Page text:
Affordable fashion brand Michael Kors said Tuesday it is buying Italian luxury brand Gianni Versace for $2.12 billion.
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Kors, which will be renamed Capri Holdings Ltd., said it expects to increase Versace's revenue to $2 billion and increase the number of its retail outlets to 300 from 200.
As part of the deal, Versace CEO Jonathan Akeroyd will continue to lead the iconic brand's management team, while Gianni's sister, Donatella, who has helped run the company since her brother's murder in 1997, will continue to oversee its creative initiatives.
Shares of Kors were down about 2 percent in premarket trading following the news.
The deal could also mean that those iconic $2,000-a-pop Versace gold-colored jackets once worn only by Hollywood elites, including Michael Jackson, Paul McCartney and Madonna, may soon become more affordable.
Kors could potentially turn one of the world’s most highly regarded luxury clothing brand into a household name, according to fashion insiders.
“Michael Kors is not buying Versace to keep its luxury business going,” Mark Weber, fashion expert and former CEO of LVMH Inc., told FOX Business. “I believe he is going to create some sort of brand diffusion with the essence of Versace’s DNA.”
Weber, who has a four-decade career working with top retail brands such as Calvin Klein, Phillips Van Heusen and Donna Karen, said the overall luxury sector has limited growth and the only way for it to grow is by greater distribution.
“I can’t tell you whether he is going to sell dresses for $100 or $300, but I can tell you he is going to find a way to reach a lot more customers by broadening its playing field,” Weber said.
Kelly Collins, president of Worth Collection agreed, and said while she does think the deal may result in Versace being more affordable for some, she does not see it becoming "a contemporary label."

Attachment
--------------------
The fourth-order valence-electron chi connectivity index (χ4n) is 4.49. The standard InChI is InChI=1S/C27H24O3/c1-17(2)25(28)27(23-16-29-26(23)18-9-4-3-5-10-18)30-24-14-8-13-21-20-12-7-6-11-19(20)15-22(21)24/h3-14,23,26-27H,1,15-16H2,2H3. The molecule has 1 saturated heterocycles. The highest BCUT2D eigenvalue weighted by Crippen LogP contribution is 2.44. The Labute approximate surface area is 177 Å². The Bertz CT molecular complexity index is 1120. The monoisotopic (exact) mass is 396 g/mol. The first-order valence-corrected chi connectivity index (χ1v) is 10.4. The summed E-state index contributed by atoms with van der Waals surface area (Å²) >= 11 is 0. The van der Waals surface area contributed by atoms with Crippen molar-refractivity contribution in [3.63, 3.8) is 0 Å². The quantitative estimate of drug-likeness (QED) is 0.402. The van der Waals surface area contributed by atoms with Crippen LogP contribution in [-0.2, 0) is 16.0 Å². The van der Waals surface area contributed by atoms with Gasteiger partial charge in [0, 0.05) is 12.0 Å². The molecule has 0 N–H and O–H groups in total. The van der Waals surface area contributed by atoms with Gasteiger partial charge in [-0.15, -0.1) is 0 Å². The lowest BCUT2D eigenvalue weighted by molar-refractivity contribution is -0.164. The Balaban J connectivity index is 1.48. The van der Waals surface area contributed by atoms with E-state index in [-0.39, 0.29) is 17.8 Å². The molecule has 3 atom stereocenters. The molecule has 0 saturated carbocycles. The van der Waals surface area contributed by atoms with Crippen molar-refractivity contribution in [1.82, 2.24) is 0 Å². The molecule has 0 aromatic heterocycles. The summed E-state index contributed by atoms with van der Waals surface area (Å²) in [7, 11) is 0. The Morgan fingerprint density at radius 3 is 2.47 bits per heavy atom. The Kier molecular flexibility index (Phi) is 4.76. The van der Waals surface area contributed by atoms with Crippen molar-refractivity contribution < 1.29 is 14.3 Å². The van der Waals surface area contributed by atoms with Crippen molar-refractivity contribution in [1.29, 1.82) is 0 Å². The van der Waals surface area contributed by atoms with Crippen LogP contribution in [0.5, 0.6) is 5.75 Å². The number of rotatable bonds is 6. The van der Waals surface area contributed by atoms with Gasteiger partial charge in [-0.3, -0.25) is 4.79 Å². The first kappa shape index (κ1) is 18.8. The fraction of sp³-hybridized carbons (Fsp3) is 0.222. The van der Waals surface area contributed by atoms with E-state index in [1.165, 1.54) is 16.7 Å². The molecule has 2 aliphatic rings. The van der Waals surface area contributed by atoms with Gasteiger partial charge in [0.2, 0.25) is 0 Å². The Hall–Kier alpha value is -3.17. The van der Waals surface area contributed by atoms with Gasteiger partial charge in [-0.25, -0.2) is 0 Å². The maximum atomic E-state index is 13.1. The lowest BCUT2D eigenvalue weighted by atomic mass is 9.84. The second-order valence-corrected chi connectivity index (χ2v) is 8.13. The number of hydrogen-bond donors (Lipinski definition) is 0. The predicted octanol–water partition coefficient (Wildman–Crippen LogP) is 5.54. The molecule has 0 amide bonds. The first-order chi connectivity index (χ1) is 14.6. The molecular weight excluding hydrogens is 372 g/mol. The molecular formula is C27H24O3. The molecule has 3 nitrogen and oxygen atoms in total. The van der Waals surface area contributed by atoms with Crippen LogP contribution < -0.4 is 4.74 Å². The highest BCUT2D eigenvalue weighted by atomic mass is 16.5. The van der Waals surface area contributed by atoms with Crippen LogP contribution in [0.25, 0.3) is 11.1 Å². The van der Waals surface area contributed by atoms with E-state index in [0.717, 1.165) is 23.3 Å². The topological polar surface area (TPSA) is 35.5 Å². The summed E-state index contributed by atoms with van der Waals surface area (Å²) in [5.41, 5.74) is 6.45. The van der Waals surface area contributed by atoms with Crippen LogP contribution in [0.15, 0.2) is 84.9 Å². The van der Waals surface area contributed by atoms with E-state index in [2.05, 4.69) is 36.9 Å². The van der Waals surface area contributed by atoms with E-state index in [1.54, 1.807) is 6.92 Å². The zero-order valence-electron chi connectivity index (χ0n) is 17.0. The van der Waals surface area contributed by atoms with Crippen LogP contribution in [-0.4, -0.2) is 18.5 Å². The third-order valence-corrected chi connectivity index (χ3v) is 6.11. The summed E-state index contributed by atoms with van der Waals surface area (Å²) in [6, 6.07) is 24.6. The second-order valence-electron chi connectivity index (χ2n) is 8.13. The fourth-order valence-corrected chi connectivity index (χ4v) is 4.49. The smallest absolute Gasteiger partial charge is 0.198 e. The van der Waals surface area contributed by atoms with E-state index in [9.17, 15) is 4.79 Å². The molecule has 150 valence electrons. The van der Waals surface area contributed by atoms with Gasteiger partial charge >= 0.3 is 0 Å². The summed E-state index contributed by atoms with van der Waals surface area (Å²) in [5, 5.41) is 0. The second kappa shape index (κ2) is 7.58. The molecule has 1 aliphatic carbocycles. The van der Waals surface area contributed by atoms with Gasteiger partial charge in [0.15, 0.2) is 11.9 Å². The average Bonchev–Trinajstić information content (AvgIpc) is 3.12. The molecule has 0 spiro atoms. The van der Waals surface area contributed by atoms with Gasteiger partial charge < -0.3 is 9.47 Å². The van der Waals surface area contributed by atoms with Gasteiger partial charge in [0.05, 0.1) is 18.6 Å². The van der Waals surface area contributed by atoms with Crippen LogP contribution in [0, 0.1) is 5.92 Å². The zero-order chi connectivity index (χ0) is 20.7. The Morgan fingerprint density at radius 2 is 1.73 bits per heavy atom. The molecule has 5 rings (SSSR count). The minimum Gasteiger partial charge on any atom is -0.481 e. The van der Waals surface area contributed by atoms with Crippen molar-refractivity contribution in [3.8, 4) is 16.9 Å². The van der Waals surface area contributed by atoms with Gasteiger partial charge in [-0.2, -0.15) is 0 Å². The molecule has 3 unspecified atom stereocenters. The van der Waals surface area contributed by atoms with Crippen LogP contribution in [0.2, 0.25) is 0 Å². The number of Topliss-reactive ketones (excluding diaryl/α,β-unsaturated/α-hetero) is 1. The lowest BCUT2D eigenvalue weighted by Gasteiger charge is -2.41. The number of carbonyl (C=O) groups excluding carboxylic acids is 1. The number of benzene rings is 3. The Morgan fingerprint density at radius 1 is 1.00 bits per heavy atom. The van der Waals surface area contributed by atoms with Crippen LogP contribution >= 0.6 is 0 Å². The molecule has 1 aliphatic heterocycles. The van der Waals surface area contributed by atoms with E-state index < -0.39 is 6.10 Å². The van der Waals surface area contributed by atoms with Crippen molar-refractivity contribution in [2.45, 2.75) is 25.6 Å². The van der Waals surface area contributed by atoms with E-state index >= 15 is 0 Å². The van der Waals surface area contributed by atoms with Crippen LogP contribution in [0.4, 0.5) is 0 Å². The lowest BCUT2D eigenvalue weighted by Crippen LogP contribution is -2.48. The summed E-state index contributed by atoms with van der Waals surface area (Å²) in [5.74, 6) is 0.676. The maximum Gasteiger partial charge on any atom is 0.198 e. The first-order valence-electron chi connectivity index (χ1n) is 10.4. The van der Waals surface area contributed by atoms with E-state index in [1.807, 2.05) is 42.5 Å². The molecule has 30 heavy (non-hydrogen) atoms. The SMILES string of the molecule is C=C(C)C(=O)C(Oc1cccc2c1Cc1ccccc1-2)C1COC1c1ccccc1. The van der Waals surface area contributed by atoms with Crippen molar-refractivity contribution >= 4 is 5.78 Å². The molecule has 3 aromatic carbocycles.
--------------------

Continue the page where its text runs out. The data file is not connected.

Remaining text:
"Kors has Michael Kors and Kors collection, which are two very different brands and pricing strategies. I would foresee Versace being part of that strategy for the Kors Collection," Collins added.
In recent years, Versace, which is still a favorite among celebrities, has struggled to grow sales and has become second to its Italian rival Gucci, who has found a way to grow, especially among millennials. According to the Wall Street Journal, sales for Gucci were up 45 percent in 2017 from 2016.
Weber said Versace hasn’t been able to attract the next generation and an acquisition with Kors could help them have a multi-tier strategy going forward.
Florence Allday, an analyst from Euromonitor International, adds that while the news of the acquisition may come as quite a shock to followers, admirers and even customers, declining growth and stiff competition from other brands, including Louis Vuitton and Dior, make the sale “less surprising” to insiders.
She said the deal would now give Kors the ability to “properly compete with Kering’s power brand, Gucci.”
Over the last two years, Kors has been aggressively repositioning itself as the overall retail market has seen major shifts due to competition from online retailers. In 2016, it took major steps to protect its brand equity by pulling back its wholesale inventory levels at certain department stores that were diluting its brand by selling its products at deep discounts.
“We believe that the North America retail environment remains highly promotional, which is impacting the long-term brand equity of Michael Kors,” CEO John Idol told analysts in 2016, according to a FactSet transcript. “We will be actively decreasing our exposure to the wholesale channel by reducing inventory to focus on a higher level of full-price sell-throughs and a lower level of markdowns.”
Then last year, the brand made its first acquisition beyond its namesake, by snapping up high-end shoe brand Jimmy Choo for $1.2 billion.